The developments in geographic science and remote sensing science allow habitat quality assessments at a large scale. Habitat quality assessment methods based on suitable ecological indicators for certain species have been developed (Niemi and McDonald, 2004; Erdozain et al., 2019; Rao et al., 2019). One strategy combines remote sensing-based indicators with field data to assess the potentially suitable habitat for a certain species. Another type of research method evaluates habitat quality via ecological simulation models.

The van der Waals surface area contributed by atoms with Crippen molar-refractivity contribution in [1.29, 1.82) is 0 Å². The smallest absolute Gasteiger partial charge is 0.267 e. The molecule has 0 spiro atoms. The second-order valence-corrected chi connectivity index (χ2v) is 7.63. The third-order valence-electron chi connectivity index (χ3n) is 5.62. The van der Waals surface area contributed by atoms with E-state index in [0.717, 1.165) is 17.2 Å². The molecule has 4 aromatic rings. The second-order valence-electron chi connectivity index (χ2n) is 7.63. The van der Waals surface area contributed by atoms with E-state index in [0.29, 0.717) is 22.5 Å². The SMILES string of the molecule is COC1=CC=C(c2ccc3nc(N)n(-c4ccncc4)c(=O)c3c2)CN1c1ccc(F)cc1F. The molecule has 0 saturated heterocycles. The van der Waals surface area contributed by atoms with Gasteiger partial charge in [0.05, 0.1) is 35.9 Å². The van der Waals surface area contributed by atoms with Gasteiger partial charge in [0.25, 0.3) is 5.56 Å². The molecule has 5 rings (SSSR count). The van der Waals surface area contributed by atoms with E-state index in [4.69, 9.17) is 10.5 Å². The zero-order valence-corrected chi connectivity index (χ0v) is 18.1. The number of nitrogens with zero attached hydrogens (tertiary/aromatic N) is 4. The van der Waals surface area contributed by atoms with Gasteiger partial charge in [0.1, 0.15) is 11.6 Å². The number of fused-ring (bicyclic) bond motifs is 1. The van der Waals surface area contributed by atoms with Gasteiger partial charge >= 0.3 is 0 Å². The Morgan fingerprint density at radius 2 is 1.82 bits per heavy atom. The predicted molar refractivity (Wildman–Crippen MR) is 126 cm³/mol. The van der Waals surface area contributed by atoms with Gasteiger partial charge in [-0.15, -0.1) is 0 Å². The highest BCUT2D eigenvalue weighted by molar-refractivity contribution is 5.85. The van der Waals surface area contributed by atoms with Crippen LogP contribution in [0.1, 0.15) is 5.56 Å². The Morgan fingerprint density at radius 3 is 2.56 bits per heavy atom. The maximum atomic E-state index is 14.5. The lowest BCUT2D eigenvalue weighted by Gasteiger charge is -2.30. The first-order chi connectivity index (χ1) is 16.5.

The Natural and Capital Project of Stanford University has developed the Integrated Valuation of Ecosystem Services and Trade-offs (InVEST) model, which produces habitat quality maps from limited data on biodiversity (Nelson et al., 2009), and has proven to be a powerful tool for monitoring the variation in habitat quality for wildlife. Scholars worldwide have analyzed the impacts of land use and land cover changes on habitat quality by using this model in systems with different social and economic backgrounds.